Religion/Politics - Its interesting how the Aborigines and indeed a lot of the world has a very diffierent focus from Americans. While we're constantly worried about seperating religion and politics, the world of the Aborigines is much too intertwined to even think about something like that. Indeed, a lot of indigenous people have very interwoven systems of religion, economics and politics, and they get along just fine. When did we, the "civilized" people, become too screwed up to function that way?



(Cameron Mack, cfm6@geneseo.edu, 12/15)


Walbiri Fire Ceremony


- This fire ceremoney is used in a way that effectively promotes social control, which leads to social harmony. Ceremonies similar to the Aborigine's are often used for traditional and/or religious purposes. The Aborigines use this method of social control to dictate much of their political and societal dilemmas. There is not a separation between what they hold religious and how they dictate their policies, but rather an intimate connection. With this communal ceremony, the Aborigines are able to settle disputes and grievances in public instead of causing tension between a growing number of people. This film showed a very unique and effective ceremony connected both ideologically and politically.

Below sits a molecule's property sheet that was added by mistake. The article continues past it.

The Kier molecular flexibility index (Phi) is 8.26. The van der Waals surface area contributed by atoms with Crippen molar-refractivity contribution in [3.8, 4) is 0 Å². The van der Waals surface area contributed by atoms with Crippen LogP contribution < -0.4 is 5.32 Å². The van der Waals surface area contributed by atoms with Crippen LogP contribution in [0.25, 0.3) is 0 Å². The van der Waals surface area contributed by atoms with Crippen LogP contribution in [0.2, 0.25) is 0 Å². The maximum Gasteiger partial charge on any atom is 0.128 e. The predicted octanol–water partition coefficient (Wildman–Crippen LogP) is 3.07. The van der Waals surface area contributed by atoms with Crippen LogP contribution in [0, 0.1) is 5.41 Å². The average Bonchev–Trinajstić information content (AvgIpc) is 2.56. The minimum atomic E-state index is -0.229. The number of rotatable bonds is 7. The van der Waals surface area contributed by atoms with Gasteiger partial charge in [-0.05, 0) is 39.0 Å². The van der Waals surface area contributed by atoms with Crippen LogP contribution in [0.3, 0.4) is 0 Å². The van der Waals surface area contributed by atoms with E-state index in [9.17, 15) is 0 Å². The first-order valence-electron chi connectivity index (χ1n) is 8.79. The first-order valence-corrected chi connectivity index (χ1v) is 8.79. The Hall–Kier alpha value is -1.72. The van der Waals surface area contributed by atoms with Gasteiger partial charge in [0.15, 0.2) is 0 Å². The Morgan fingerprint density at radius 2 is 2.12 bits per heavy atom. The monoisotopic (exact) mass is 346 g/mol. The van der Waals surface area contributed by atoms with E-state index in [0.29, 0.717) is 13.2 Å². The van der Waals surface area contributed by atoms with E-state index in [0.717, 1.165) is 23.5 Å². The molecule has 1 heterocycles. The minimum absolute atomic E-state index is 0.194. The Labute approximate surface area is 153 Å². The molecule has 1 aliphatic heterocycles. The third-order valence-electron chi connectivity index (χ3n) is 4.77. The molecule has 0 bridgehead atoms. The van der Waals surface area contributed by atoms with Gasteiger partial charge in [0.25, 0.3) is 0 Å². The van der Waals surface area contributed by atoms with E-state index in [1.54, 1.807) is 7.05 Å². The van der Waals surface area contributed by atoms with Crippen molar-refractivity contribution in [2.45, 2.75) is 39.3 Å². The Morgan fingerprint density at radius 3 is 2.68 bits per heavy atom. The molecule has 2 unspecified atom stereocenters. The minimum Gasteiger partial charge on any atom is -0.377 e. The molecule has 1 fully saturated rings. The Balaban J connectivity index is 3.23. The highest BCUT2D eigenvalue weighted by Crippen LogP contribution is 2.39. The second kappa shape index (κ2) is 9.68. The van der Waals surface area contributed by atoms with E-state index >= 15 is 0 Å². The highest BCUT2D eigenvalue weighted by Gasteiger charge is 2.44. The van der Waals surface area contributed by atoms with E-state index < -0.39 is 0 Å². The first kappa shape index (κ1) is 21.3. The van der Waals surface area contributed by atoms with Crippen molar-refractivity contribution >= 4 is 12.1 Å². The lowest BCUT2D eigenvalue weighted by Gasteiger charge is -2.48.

[Steph Aquilina, sma8@geneseo.edu, 12/16]


Film Review: Walbiri Fire Ceremony


POLITICS: This ceremony plays a major role in maintaining order within the community. Here, social disobedience is dealt with ritualistically – wrongdoings are punished with the real and symbolic fire of the village’s disapproval. By acknowledging these transgressions, members of different groups in the society are able to gain a sense of justice while restoring harmony to the group at large. This system seems so much simpler and more straightforward in contrast to Western law and courts – instead of beating around the bush they are raising it up in flames and extinguishing issues efficiently.



Alfred Dilluvio ajd12@geneseo.edu  12/16


This ritualistic ceremony shows how those without formal laws and courts can have equally effective methods for dealing with social transgressions. The ritual and symbolic use of fire as a method for controlling those who continue to do wrong does much in Aboriginal life. It maintains order and social cohesion. It allows for the continued obdience to those in charge, and it allows one to see the intimate connection with the power that spawns from nature, or the fire itself.


[Lok Yung Yam, ly5@geneseo.edu, 12/16]


Walbiri Fire Ceremony


I find it interesting that fire serves the same purpose in this film as it has since the beginning of time. Fire, a very useful tool, keeps society in order. It is also a very destructive force, which can be used as punishment. It really shows how alike the cultures around the world are in some ways. Fire is just one of those universal entities on Earth that seems to represent the same things everywhere.